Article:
The United Federation of Teachers went to court to stop the New York City Department of Education from publicly disclosing the names and performance reports of teachers in the biggest U.S. public school system.
Oral arguments were held today before Justice Cynthia Kern in New York state Supreme Court in Manhattan in the union’s suit to block the release of evaluations meant to show individual instructors’ success in boosting student test scores. The union wants the teachers’ names redacted. Kern didn’t rule.
Charles Moerdler, an attorney for the union, told the judge the data is flawed and misleading and intended for teachers and administrators, not public release. He warned of damaging teachers’ reputations and said a city agreement not to disclose the material is binding.
Jesse Levine, the city’s assistant corporation counsel, argued the reports are a “statistical tabulation” not exempt from the state’s Freedom of Information Law, which news organizations used to try to obtain and publish the data.
New York City’s public school system has 1.1 million students, according to the Department of Education website. Its performance ratings use “value-added” analysis to assess teachers, according to a court filing by the union. This approach attempts to determine whether pupils make larger or smaller gains than their previous test scores would have predicted.
‘No Case Law’
“No case law supports the withholding of statistical data solely because it contains errors,” Levine wrote in court papers on behalf of the department. The data went through a verification process and “individual claims of error are addressed,” Levine wrote.
A 2008 letter from a deputy chancellor of schools to the union agreeing to keep the teacher data confidential doesn’t matter, the department said.
“What we said is these are used for internal purposes and we will not voluntarily disclose,” Levine told the judge. The “law compels” the department to release the information.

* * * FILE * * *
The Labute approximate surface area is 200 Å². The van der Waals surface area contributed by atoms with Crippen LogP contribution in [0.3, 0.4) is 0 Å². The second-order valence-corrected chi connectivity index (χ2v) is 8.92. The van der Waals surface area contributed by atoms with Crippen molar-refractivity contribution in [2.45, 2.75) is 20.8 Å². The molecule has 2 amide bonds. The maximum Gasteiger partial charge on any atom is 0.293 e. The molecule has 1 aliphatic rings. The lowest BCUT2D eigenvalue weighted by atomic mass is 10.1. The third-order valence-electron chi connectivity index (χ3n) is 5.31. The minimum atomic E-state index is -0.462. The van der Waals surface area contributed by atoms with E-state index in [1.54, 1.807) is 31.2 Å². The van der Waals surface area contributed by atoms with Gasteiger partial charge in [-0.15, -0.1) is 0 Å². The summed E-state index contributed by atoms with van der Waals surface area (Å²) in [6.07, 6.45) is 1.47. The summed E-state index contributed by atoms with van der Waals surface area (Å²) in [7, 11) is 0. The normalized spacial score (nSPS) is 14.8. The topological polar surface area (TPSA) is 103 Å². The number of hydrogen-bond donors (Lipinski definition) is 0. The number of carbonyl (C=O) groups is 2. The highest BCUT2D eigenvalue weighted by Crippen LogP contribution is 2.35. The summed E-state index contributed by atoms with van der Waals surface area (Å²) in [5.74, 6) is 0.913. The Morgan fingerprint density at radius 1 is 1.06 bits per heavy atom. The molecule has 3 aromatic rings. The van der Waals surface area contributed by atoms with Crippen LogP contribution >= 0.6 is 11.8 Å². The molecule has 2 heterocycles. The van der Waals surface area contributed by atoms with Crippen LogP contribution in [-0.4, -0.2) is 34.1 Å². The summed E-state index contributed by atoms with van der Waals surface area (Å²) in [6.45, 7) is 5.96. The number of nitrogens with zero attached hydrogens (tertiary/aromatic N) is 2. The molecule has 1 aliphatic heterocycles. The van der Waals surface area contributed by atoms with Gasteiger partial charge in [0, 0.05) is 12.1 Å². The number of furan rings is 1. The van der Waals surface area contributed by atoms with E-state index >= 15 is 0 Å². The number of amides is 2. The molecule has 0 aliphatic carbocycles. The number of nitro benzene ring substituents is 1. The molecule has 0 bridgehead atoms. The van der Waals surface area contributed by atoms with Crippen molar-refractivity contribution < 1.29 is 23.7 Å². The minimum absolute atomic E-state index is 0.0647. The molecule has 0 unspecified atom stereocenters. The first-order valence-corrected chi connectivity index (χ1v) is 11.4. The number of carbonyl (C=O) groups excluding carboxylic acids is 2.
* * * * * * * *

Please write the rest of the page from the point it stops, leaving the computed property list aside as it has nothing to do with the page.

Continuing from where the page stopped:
“An agency’s agreement to maintain confidentiality is of no consequence if it is obligated under FOIL to disclose requested information,” he wrote in his brief.
Public employees also have a more limited right to privacy than the general public, and any invasion of privacy “is outweighed by the public interest in disclosure,” the department said.
“The letter explicitly said, ‘We’re going to give you privacy,’” Moerdler said. “No teacher will ever again participate in any pilot project if this is not the case.”
Moerdler described a hypothetical story in the New York Post with the headline “The 100 Worst Teachers in New York” and said reputations might be ruined based on flawed data.
The Wall Street Journal, New York Post and New York Daily News were among the news organizations that sought to have the teacher ratings disclosed. Bloomberg News also filed a request. New York was scheduled to release the data on 12,000 teachers before an agreement was reached in October to withhold the names until the case was heard.
David Schulz, an attorney representing news organizations including the Post, told the judge that the quality of the information wasn’t a reason to withhold it.
“FOIL exists to expose agencies that are incompetent in doing things with taxpayers’ money,” Schulz said. “People who are doing work at taxpayer expense recognize they have a diminished expectation of privacy with respect to their jobs,” he said.
The Los Angeles Times in August published a series of articles that analyzed 6,000 Los Angeles elementary school teachers’ effectiveness in raising students’ math and English scores. The release of the data spurred union protest, and one teacher committed suicide after the articles’ publication.
“The relief we seek is to redact the names,” Moerdler said. “The city of Los Angeles did this routine and a teacher jumped off a bridge. Do we need that?”
New York Mayor Michael Bloomberg is the founder and majority owner of Bloomberg LP, parent of Bloomberg News.
The case is Mulgrew v. Board of Education of the City, 113813/2010, New York state Supreme Court (Manhattan).